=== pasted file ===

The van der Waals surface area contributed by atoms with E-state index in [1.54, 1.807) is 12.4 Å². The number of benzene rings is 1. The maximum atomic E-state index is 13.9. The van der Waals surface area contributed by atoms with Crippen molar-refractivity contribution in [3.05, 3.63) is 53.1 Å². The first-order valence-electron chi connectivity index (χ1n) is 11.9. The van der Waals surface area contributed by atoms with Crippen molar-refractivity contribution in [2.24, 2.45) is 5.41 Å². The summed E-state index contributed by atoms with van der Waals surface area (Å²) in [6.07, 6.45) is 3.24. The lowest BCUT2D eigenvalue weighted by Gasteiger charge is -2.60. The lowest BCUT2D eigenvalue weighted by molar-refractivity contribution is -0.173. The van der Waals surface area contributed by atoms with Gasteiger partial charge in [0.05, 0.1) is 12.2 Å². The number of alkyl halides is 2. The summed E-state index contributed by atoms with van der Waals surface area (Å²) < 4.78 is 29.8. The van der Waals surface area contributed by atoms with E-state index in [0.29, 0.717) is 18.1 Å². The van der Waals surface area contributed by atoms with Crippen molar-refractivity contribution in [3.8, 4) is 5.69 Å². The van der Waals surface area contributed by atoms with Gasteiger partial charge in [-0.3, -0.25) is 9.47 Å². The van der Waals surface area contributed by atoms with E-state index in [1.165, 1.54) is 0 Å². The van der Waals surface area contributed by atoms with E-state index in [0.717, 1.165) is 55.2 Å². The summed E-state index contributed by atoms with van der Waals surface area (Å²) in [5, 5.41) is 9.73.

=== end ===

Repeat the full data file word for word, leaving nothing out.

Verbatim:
The van der Waals surface area contributed by atoms with E-state index in [1.54, 1.807) is 12.4 Å². The number of benzene rings is 1. The maximum atomic E-state index is 13.9. The van der Waals surface area contributed by atoms with Crippen molar-refractivity contribution in [3.05, 3.63) is 53.1 Å². The first-order valence-electron chi connectivity index (χ1n) is 11.9. The van der Waals surface area contributed by atoms with Crippen molar-refractivity contribution in [2.24, 2.45) is 5.41 Å². The summed E-state index contributed by atoms with van der Waals surface area (Å²) in [6.07, 6.45) is 3.24. The lowest BCUT2D eigenvalue weighted by Gasteiger charge is -2.60. The lowest BCUT2D eigenvalue weighted by molar-refractivity contribution is -0.173. The van der Waals surface area contributed by atoms with Gasteiger partial charge in [0.05, 0.1) is 12.2 Å². The number of alkyl halides is 2. The summed E-state index contributed by atoms with van der Waals surface area (Å²) < 4.78 is 29.8. The van der Waals surface area contributed by atoms with E-state index in [0.29, 0.717) is 18.1 Å². The van der Waals surface area contributed by atoms with Crippen molar-refractivity contribution in [3.8, 4) is 5.69 Å². The van der Waals surface area contributed by atoms with Gasteiger partial charge in [-0.3, -0.25) is 9.47 Å². The van der Waals surface area contributed by atoms with E-state index in [1.165, 1.54) is 0 Å². The van der Waals surface area contributed by atoms with E-state index in [0.717, 1.165) is 55.2 Å². The summed E-state index contributed by atoms with van der Waals surface area (Å²) in [5, 5.41) is 9.73.